WASHINGTON -- After actively lobbying all year in support of repeal of the policy that banned gays and lesbians from serving in the military service, the American Psychological Association (APA) is also celebrating Saturday's historic vote.
The APA has long opposed the policy and sought to disseminate scientific knowledge to help alleviate the negative effects of the discriminatory policy, through education and training.
In 2004 the Association's Council of Representatives adopted their own policy statement called Sexual Orientation and Military Service which reaffirmed their opposition to discrimination based upon sexual orientation.
APA President Carol D. Goodheart, EdD, hailed the Senate's passing of the important bill on Saturday.
"This long-awaited action is an important step toward allowing gays, lesbians, and bisexuals to serve openly and honorably in the armed forces," said Goodheart. "Repeal of the 'don’t ask, don’t tell' policy will lift a heavy psychological burden of secrecy from gay, lesbian and bisexual military personnel."
Gays and lesbians are currently serving their country in silence and fear based on the policies outlined in the 1993 DADT directive.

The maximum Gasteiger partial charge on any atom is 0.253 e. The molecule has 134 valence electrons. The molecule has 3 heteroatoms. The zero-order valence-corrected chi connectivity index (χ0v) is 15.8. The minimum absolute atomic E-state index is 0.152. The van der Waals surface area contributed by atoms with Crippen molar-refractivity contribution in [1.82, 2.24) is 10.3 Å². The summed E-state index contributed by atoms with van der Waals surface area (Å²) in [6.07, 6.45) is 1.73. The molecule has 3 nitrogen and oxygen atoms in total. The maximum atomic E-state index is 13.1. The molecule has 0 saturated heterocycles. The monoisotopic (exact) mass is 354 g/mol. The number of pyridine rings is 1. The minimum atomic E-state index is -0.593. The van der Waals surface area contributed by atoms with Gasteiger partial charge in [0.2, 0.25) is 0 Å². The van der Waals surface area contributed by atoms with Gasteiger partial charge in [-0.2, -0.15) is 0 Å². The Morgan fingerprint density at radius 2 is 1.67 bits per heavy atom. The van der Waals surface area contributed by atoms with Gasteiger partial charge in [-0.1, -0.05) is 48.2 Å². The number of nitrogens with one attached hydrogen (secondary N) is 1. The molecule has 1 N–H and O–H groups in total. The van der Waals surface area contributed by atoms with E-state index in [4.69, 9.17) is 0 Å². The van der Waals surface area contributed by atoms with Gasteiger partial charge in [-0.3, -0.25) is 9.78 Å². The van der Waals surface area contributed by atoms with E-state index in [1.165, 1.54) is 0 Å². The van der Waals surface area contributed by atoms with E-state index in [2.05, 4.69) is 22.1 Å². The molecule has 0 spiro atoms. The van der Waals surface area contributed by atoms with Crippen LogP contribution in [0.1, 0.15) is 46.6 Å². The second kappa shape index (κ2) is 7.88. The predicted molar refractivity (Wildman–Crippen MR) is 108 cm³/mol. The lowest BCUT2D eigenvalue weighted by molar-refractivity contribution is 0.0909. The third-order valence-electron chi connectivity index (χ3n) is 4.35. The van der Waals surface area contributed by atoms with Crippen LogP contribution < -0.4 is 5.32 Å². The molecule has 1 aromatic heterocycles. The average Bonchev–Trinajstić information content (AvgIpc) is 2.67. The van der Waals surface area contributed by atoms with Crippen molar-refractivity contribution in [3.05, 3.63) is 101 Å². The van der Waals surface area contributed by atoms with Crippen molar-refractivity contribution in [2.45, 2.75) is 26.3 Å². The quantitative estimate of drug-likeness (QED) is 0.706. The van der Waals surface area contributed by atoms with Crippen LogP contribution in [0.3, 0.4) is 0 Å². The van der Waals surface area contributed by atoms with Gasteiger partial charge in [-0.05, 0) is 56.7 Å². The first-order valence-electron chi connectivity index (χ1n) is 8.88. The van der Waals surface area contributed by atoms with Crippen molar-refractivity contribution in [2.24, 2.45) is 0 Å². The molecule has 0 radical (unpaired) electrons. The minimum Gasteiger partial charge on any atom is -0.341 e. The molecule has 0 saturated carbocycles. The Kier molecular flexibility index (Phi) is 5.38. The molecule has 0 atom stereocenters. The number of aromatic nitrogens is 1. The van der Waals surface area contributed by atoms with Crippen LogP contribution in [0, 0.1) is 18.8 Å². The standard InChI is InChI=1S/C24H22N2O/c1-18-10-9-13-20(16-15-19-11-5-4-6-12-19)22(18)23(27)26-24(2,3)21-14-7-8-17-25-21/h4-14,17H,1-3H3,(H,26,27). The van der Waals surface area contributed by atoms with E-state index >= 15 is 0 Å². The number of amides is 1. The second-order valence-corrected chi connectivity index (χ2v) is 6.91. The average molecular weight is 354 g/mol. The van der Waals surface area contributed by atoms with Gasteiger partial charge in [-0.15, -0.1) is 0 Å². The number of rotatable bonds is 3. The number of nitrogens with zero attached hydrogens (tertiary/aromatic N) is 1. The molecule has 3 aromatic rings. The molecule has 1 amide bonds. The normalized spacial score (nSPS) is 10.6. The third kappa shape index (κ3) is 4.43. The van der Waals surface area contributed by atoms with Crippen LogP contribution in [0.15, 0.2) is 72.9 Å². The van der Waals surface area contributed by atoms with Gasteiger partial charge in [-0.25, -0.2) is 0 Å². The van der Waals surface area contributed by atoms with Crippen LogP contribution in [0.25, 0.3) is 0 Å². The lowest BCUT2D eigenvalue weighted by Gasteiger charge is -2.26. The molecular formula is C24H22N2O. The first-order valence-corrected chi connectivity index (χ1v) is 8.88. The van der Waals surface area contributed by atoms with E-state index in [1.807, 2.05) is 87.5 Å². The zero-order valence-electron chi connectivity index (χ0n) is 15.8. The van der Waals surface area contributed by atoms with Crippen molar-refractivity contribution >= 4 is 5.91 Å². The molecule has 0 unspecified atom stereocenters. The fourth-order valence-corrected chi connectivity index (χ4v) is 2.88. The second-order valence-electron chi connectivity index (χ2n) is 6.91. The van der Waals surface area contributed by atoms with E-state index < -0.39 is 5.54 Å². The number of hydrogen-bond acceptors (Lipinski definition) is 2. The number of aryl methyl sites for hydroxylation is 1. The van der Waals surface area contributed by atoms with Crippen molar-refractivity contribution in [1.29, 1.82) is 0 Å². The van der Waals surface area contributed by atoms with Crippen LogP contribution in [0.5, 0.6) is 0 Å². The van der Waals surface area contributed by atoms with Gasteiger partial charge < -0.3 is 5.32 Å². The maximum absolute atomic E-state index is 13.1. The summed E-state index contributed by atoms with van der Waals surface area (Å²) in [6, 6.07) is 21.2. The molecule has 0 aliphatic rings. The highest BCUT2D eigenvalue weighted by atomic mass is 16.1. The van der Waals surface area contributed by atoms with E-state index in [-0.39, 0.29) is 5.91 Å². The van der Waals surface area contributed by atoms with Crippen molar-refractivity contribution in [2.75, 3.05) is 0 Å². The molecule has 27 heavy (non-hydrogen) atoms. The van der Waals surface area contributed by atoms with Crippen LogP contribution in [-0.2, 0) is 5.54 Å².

The APA worked closely with the Department of Defense as it drafted the report outlining the potential impact of a repeal and Goodheart hopes they will continue to do so, as the Pentagon moves forward with enacting the change.
The American Psychological Association, in Washington, D.C., is the largest scientific and professional organization representing psychology in the United States and is the world’s largest association of psychologists. APA’s membership includes more than 150,000 researchers, educators, clinicians, consultants and students. Through its divisions in 54 subfields of psychology and affiliations with 60 state, territorial and Canadian provincial associations, APA works to advance psychology as a science, as a profession and as a means of promoting health, education and human welfare.
For more information visit the APA website.